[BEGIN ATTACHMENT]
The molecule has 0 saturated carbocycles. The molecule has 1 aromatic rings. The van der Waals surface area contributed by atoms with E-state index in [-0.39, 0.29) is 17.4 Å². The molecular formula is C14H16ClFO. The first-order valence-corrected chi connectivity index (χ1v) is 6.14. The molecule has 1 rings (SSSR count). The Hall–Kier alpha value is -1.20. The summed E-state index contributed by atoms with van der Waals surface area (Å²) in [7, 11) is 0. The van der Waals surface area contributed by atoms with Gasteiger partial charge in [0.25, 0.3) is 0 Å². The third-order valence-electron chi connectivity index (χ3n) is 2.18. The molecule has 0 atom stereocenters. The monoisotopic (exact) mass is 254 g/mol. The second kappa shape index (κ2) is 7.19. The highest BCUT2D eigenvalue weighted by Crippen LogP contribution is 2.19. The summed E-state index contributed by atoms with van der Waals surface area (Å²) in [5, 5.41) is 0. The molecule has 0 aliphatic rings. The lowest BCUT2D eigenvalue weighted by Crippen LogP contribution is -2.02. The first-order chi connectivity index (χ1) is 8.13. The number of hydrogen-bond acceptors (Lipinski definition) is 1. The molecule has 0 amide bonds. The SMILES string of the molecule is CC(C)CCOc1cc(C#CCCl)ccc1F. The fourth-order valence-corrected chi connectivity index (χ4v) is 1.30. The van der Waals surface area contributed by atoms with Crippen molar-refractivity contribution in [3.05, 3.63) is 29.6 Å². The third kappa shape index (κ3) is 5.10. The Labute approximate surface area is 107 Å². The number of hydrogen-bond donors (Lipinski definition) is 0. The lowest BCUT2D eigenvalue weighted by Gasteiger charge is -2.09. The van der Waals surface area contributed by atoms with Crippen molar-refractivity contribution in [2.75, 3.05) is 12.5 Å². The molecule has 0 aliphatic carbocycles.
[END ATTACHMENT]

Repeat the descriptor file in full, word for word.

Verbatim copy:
The molecule has 0 saturated carbocycles. The molecule has 1 aromatic rings. The van der Waals surface area contributed by atoms with E-state index in [-0.39, 0.29) is 17.4 Å². The molecular formula is C14H16ClFO. The first-order valence-corrected chi connectivity index (χ1v) is 6.14. The molecule has 1 rings (SSSR count). The Hall–Kier alpha value is -1.20. The summed E-state index contributed by atoms with van der Waals surface area (Å²) in [7, 11) is 0. The van der Waals surface area contributed by atoms with Gasteiger partial charge in [0.25, 0.3) is 0 Å². The third-order valence-electron chi connectivity index (χ3n) is 2.18. The molecule has 0 atom stereocenters. The monoisotopic (exact) mass is 254 g/mol. The second kappa shape index (κ2) is 7.19. The highest BCUT2D eigenvalue weighted by Crippen LogP contribution is 2.19. The summed E-state index contributed by atoms with van der Waals surface area (Å²) in [5, 5.41) is 0. The molecule has 0 aliphatic rings. The lowest BCUT2D eigenvalue weighted by Crippen LogP contribution is -2.02. The first-order chi connectivity index (χ1) is 8.13. The number of hydrogen-bond acceptors (Lipinski definition) is 1. The molecule has 0 amide bonds. The SMILES string of the molecule is CC(C)CCOc1cc(C#CCCl)ccc1F. The fourth-order valence-corrected chi connectivity index (χ4v) is 1.30. The van der Waals surface area contributed by atoms with Crippen molar-refractivity contribution in [3.05, 3.63) is 29.6 Å². The third kappa shape index (κ3) is 5.10. The Labute approximate surface area is 107 Å². The number of hydrogen-bond donors (Lipinski definition) is 0. The lowest BCUT2D eigenvalue weighted by Gasteiger charge is -2.09. The van der Waals surface area contributed by atoms with Crippen molar-refractivity contribution in [2.75, 3.05) is 12.5 Å². The molecule has 0 aliphatic carbocycles.